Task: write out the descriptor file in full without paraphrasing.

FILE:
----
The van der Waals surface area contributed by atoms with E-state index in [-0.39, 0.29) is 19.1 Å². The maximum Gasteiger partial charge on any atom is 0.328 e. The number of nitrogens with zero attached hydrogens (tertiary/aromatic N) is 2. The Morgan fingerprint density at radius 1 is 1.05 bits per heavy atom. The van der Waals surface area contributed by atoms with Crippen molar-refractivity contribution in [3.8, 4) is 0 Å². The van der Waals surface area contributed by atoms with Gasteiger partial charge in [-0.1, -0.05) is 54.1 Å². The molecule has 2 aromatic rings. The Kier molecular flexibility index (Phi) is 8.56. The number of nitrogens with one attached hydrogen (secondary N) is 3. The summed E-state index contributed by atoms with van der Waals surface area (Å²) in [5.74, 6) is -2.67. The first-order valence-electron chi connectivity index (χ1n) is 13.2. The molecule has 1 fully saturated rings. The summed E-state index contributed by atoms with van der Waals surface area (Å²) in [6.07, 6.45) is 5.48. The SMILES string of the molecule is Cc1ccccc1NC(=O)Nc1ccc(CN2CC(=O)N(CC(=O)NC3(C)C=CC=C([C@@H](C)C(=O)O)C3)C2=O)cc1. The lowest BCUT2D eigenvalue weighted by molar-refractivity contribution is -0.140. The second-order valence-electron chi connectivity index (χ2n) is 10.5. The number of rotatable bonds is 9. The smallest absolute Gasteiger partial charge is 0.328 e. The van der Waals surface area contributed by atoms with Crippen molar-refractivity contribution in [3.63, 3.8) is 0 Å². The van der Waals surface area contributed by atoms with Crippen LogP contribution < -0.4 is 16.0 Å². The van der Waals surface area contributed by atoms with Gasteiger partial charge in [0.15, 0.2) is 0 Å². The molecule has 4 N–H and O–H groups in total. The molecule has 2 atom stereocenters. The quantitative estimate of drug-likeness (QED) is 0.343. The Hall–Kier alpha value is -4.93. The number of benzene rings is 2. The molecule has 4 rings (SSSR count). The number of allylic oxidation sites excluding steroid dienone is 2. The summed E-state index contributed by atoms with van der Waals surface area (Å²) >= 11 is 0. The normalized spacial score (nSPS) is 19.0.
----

The van der Waals surface area contributed by atoms with E-state index in [-0.39, 0.29) is 19.1 Å². The maximum Gasteiger partial charge on any atom is 0.328 e. The number of nitrogens with zero attached hydrogens (tertiary/aromatic N) is 2. The Morgan fingerprint density at radius 1 is 1.05 bits per heavy atom. The van der Waals surface area contributed by atoms with Crippen molar-refractivity contribution in [3.8, 4) is 0 Å². The van der Waals surface area contributed by atoms with Gasteiger partial charge in [-0.1, -0.05) is 54.1 Å². The molecule has 2 aromatic rings. The Kier molecular flexibility index (Phi) is 8.56. The number of nitrogens with one attached hydrogen (secondary N) is 3. The summed E-state index contributed by atoms with van der Waals surface area (Å²) in [5.74, 6) is -2.67. The first-order valence-electron chi connectivity index (χ1n) is 13.2. The molecule has 1 fully saturated rings. The summed E-state index contributed by atoms with van der Waals surface area (Å²) in [6.07, 6.45) is 5.48. The SMILES string of the molecule is Cc1ccccc1NC(=O)Nc1ccc(CN2CC(=O)N(CC(=O)NC3(C)C=CC=C([C@@H](C)C(=O)O)C3)C2=O)cc1. The lowest BCUT2D eigenvalue weighted by molar-refractivity contribution is -0.140. The second-order valence-electron chi connectivity index (χ2n) is 10.5. The number of rotatable bonds is 9. The smallest absolute Gasteiger partial charge is 0.328 e. The van der Waals surface area contributed by atoms with Crippen molar-refractivity contribution in [3.63, 3.8) is 0 Å². The van der Waals surface area contributed by atoms with Crippen LogP contribution < -0.4 is 16.0 Å². The van der Waals surface area contributed by atoms with Gasteiger partial charge in [0.15, 0.2) is 0 Å². The molecule has 4 N–H and O–H groups in total. The molecule has 2 atom stereocenters. The quantitative estimate of drug-likeness (QED) is 0.343. The Hall–Kier alpha value is -4.93. The number of benzene rings is 2. The molecule has 4 rings (SSSR count). The number of allylic oxidation sites excluding steroid dienone is 2. The summed E-state index contributed by atoms with van der Waals surface area (Å²) >= 11 is 0. The normalized spacial score (nSPS) is 19.0.